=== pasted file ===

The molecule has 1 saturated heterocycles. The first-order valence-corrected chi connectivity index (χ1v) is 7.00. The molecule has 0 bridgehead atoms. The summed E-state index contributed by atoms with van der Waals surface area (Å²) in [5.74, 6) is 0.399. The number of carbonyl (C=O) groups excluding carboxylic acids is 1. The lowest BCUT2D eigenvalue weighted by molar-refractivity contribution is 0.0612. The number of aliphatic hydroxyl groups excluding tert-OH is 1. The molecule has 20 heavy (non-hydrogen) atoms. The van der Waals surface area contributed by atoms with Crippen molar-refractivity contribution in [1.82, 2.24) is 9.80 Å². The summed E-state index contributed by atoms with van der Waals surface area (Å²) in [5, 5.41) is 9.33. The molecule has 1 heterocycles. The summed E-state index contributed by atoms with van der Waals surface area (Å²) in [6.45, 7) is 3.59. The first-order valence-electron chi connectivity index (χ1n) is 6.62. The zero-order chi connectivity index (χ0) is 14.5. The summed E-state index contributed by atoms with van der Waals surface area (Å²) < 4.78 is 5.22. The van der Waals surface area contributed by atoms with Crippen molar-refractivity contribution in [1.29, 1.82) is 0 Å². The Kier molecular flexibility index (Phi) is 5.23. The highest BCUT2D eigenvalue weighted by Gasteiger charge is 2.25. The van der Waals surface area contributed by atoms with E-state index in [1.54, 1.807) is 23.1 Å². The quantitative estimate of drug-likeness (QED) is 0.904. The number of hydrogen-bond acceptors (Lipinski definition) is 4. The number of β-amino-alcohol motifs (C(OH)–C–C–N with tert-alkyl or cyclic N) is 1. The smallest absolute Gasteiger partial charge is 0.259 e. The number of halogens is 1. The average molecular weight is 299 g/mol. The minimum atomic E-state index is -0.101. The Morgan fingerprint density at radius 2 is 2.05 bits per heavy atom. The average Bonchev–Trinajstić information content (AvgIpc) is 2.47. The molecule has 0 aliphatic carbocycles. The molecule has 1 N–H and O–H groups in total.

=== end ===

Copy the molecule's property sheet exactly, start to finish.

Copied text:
The molecule has 1 saturated heterocycles. The first-order valence-corrected chi connectivity index (χ1v) is 7.00. The molecule has 0 bridgehead atoms. The summed E-state index contributed by atoms with van der Waals surface area (Å²) in [5.74, 6) is 0.399. The number of carbonyl (C=O) groups excluding carboxylic acids is 1. The lowest BCUT2D eigenvalue weighted by molar-refractivity contribution is 0.0612. The number of aliphatic hydroxyl groups excluding tert-OH is 1. The molecule has 20 heavy (non-hydrogen) atoms. The van der Waals surface area contributed by atoms with Crippen molar-refractivity contribution in [1.82, 2.24) is 9.80 Å². The summed E-state index contributed by atoms with van der Waals surface area (Å²) in [5, 5.41) is 9.33. The molecule has 1 heterocycles. The summed E-state index contributed by atoms with van der Waals surface area (Å²) in [6.45, 7) is 3.59. The first-order valence-electron chi connectivity index (χ1n) is 6.62. The zero-order chi connectivity index (χ0) is 14.5. The summed E-state index contributed by atoms with van der Waals surface area (Å²) < 4.78 is 5.22. The van der Waals surface area contributed by atoms with Crippen molar-refractivity contribution in [1.29, 1.82) is 0 Å². The Kier molecular flexibility index (Phi) is 5.23. The highest BCUT2D eigenvalue weighted by Gasteiger charge is 2.25. The van der Waals surface area contributed by atoms with E-state index in [1.54, 1.807) is 23.1 Å². The quantitative estimate of drug-likeness (QED) is 0.904. The number of hydrogen-bond acceptors (Lipinski definition) is 4. The number of β-amino-alcohol motifs (C(OH)–C–C–N with tert-alkyl or cyclic N) is 1. The smallest absolute Gasteiger partial charge is 0.259 e. The number of halogens is 1. The average molecular weight is 299 g/mol. The minimum atomic E-state index is -0.101. The Morgan fingerprint density at radius 2 is 2.05 bits per heavy atom. The average Bonchev–Trinajstić information content (AvgIpc) is 2.47. The molecule has 0 aliphatic carbocycles. The molecule has 1 N–H and O–H groups in total.